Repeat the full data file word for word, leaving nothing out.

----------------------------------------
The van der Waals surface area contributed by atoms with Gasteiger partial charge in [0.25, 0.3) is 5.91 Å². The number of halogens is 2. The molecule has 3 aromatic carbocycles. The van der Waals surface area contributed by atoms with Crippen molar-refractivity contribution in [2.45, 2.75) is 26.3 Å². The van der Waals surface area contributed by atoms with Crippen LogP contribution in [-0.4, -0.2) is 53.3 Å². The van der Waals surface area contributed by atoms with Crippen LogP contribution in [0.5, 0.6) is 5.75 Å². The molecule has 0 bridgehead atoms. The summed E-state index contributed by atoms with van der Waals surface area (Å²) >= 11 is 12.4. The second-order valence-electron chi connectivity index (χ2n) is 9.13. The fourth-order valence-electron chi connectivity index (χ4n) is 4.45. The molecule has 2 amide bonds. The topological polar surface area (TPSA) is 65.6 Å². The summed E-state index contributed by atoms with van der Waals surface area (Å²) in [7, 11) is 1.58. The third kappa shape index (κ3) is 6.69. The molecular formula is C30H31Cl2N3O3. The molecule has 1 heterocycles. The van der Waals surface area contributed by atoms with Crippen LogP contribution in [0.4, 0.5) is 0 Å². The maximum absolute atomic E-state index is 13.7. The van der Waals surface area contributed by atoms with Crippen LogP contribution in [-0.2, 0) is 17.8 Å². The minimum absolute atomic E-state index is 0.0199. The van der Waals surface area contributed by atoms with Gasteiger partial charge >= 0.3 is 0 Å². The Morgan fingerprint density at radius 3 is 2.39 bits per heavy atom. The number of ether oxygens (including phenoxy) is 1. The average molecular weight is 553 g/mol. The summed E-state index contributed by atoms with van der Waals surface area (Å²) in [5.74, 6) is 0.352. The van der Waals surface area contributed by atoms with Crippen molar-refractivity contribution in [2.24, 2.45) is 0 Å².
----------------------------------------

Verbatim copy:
The van der Waals surface area contributed by atoms with Gasteiger partial charge in [0.25, 0.3) is 5.91 Å². The number of halogens is 2. The molecule has 3 aromatic carbocycles. The van der Waals surface area contributed by atoms with Crippen molar-refractivity contribution in [2.45, 2.75) is 26.3 Å². The van der Waals surface area contributed by atoms with Crippen LogP contribution in [-0.4, -0.2) is 53.3 Å². The van der Waals surface area contributed by atoms with Crippen LogP contribution in [0.5, 0.6) is 5.75 Å². The molecule has 0 bridgehead atoms. The summed E-state index contributed by atoms with van der Waals surface area (Å²) >= 11 is 12.4. The second-order valence-electron chi connectivity index (χ2n) is 9.13. The fourth-order valence-electron chi connectivity index (χ4n) is 4.45. The molecule has 2 amide bonds. The topological polar surface area (TPSA) is 65.6 Å². The summed E-state index contributed by atoms with van der Waals surface area (Å²) in [7, 11) is 1.58. The third kappa shape index (κ3) is 6.69. The molecular formula is C30H31Cl2N3O3. The molecule has 1 heterocycles. The van der Waals surface area contributed by atoms with Crippen LogP contribution in [0.4, 0.5) is 0 Å². The maximum absolute atomic E-state index is 13.7. The van der Waals surface area contributed by atoms with Crippen LogP contribution in [-0.2, 0) is 17.8 Å². The minimum absolute atomic E-state index is 0.0199. The van der Waals surface area contributed by atoms with Gasteiger partial charge >= 0.3 is 0 Å². The Morgan fingerprint density at radius 3 is 2.39 bits per heavy atom. The number of ether oxygens (including phenoxy) is 1. The average molecular weight is 553 g/mol. The summed E-state index contributed by atoms with van der Waals surface area (Å²) in [5.74, 6) is 0.352. The van der Waals surface area contributed by atoms with Crippen molar-refractivity contribution in [2.24, 2.45) is 0 Å².